An eccentric London inventor, Phileas Fogg (Steve Coogan), has come up with the secrets to flight, electricity, and even rollerblades, but the world has dismissed him as a crackpot. Desperate to be taken seriously, Fogg makes an outlandish bet with Lord Kelvin (Jim Broadbent), the head of the Royal Academy of Science: to circumnavigate the globe in no more than 80 days. With his two sidekicks -- Passepartout (Jackie Chan) and femme fatale Monique (Cecile De France) -- Fogg is headed on a frantic, heart-pounding round-the-world race that takes our heroes to the world's most exotic places by land, sea and air.
I must admit I don't quite remember the original Jules Verne story for Around The World In 80 Days, but when I heard they'd cast Jackie Chan as a major part of the story, I knew we weren't in for a direct remake of the original. In fact, this film is such a departure from the classic, it probably shouldn't even be bearing the same title. This update is more appropriately described as a toned-down period Jackie Chan adventure film.
Shanghai Noon and Shanghai Knights teamed Jackie up with Owen Wilson and placed them first in the old west and then in jolly old England. It was a delight to see Jackie use his talents and abilities in those fish-out-of-water settings and it worked wonderfully. Here, the plot takes Jackie across the globe, but due to his age having reached his fifties making his abilities more limited, the endless possibilities just aren't properly taken advantage of. And while the stunts are indeed less memorable and more been-there, done-that for the audience, a few moments still stick out like when a fight with paint produces a painting or a scuffle with a bench is especially fun to watch. Unlike the more recent disappointments The Tuxedo and The Medallion, Around The World... offers a far better cast and a much better script. While cheesiness is in abundance still, the end product is nothing short of a silly and fun romp across the globe. This is probably Chan's most family-friendly picture to date, but still remains quite violent. The kung-fu is frequent and oftentimes quite violent, but is always non-lethal and not graphic (which might inspire children to attempt this on their friends). So while the film is more geared to the younger crowd it may be a bit too violent for the youngest, so parents will want to take that into consideration.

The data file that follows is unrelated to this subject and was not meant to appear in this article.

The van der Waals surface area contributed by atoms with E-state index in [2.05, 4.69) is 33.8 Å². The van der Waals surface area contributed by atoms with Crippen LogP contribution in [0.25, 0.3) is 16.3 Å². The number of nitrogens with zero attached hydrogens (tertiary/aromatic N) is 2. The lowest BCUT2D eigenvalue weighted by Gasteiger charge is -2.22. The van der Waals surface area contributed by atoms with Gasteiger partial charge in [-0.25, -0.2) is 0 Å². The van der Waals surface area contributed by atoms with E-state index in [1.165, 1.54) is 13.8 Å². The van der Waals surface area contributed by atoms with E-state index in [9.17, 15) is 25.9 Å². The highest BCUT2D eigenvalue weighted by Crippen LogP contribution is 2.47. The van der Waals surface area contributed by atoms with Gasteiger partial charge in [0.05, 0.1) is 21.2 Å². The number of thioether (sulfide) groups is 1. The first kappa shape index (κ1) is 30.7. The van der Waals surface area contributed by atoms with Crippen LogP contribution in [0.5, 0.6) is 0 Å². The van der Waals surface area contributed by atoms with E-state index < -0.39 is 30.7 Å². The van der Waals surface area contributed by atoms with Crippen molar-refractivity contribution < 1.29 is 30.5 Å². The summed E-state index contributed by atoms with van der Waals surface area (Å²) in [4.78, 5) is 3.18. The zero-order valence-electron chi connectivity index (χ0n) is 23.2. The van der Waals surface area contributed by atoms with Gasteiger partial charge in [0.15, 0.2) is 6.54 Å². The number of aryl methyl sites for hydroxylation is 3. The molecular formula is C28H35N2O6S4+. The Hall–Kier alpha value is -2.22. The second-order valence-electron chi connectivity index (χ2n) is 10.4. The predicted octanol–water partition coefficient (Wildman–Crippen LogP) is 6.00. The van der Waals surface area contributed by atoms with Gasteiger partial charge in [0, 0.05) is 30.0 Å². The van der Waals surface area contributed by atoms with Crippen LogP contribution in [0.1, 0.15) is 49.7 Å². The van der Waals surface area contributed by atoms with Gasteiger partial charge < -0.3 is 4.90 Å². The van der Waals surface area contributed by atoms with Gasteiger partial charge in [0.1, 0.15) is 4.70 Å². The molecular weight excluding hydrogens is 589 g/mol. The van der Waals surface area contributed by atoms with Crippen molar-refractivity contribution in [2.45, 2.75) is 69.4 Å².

Steve Coogan serves as a worthy partner for Chan, but it's not until Owen Wilson makes a cameo appearance with his brother Luke that you're reminded why the Chan/Wilson team worked so well. In fact, I was sorry to see the brief cameo end. But the cameos are for sure one of the charms of Around The World..., especially when we see Fogg come in contact with the unorthodox street bum played by Rob Schneider. And while 80 Days might not be nearly as polished, funny, or clever as it could have been, it's still an enjoyable experience. However, the film does go a little overboard with its special effects for the travelling sequences that don't quite work as often as the filmmakers must hope they do. And while Coogan and Chan made a pretty good team, the movie falls rather flat in the villain department, serving up the ultra-weak and extremely boring General Fang played by Karen Joy Morris. Other baddies have their moments but are otherwise disposable and just seem to waste screen time.
All in all, I wasn't too sure what to expect going in to the 2004 re-imagining of Around The World In 80 Days. Those expecting the original need to know it's nowhere near it and should stay away from it if that will be a disappointment. Cute, silly, and overall fun, it's a decent family film that will be a little too rough for some, given the amount of martial arts action, but is otherwise mostly harmless entertainment.- John DiBiase, (reviewed: 6/16/04)
Disclaimer: All reviews are based solely on the opinions of the reviewer. Most reviews are rated on how the reviewer enjoyed the film overall, not exclusively on content. However, if the content really affects the reviewer's opinion and experience of the film, it will definitely affect the reviewer's overall rating.
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